By A.R. Shaw
Taraji P. Henson shared her thoughts on Jussie Smollett during an interview with “The View.” After being questioned by Joy Behar, Henson told the hosts that she continues to have communication with Smollett.
“[I talk] to him all the time, and he’s doing well,” Henson said.
When asked if Smollett will be back on “Empire,” Henson said, “Yes. I haven’t heard anything else.”
According to the Chicago Tribune, Smollett struck a deferred deal with prosecutors where he will forfeit the $10,000 bond in exchange for all 16 counts of disorderly conduct to be dropped.
Smollett initially faced 64 years in prison after prosecutors claimed that he lied about an attack he reported as a hate crime. He had told police he was assaulted at 2 a.m. by two men who shouted homophobic and racist slurs at him and put a noose around his neck. In the more detailed account, he claimed that he fought back and that one of the attackers was White.
Chicago police superintendent Eddie Johnson claimed that Smollett was “dissatisfied with his salary” on “Empire” and attempted to get attention by sending a fake letter that used racist and homophobic language. When that didn’t garner enough attention, Smollett planned the attack, according to Johnson.
“Smollett paid $3,500 to stage this attack and drag Chicago’s reputation through the mud in the process,” Johnson said. “The stunt was orchestrated by Smollett because he was dissatisfied with his salary. So he concocted a story about being attacked.”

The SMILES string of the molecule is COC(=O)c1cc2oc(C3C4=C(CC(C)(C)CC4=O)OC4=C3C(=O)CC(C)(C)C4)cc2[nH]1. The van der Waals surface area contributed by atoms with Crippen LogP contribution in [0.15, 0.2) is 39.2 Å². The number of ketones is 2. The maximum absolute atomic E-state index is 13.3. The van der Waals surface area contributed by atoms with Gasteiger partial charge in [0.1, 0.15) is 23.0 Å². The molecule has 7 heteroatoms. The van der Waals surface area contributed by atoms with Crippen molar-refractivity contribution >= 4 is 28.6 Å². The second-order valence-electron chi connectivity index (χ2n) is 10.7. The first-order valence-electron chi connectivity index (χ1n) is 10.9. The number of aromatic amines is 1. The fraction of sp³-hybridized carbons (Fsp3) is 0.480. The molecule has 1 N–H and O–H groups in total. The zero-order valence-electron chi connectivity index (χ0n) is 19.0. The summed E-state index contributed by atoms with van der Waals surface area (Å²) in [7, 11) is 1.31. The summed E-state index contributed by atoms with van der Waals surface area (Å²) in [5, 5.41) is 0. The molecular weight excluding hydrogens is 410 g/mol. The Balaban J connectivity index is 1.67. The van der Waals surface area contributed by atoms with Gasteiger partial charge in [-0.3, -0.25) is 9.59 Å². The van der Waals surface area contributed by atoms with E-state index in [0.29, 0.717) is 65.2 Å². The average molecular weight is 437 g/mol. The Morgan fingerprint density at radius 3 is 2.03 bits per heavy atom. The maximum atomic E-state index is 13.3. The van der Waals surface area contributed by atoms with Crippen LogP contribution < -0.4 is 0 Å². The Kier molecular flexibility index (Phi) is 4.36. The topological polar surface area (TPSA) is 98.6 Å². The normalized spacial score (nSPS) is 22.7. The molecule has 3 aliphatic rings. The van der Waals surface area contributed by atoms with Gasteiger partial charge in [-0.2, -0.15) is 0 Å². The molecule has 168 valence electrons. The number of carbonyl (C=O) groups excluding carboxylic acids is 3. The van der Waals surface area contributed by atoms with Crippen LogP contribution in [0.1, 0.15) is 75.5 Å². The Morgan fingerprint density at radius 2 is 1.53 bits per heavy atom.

Smollett initially told police that he was attacked in Chicago on Jan. 29, 2019, by two masked men who reportedly yelled, “This is MAGA country,” and used racial and homophobic slurs. During the attack, Smollett said the men poured a chemical substance on him and tied a rope around his neck.
However, police questioned two brothers, Abimbola and Olabinjo Osundairo, on Feb. 15. Police learned that the brothers purchased the rope from an Ace Hardware store in the Chicago area. CBS reports that the brothers were paid $3,500 before leaving for Nigeria and were promised an additional $500 upon their return.
The indictment read: “Jussie Smollett knew that at the time of this transmission there was no reasonable ground for believing that such an offense had been committed.”
Smollett maintained his innocence throughout the process and lost work due to the case. His role was cut from the final three episodes of “Empire’s” new season.
In a statement, Cook County state’s attorney’s office gave their explanation on why all charges were dropped.
“After reviewing all of the facts and circumstances of the case, including Mr. Smollet’s volunteer service in the community and agreement to forfeit his bond to the City of Chicago,” the statement read, “we believe this outcome is a just disposition and appropriate resolution to this case.”
This article originally appeared in Rollingout.com.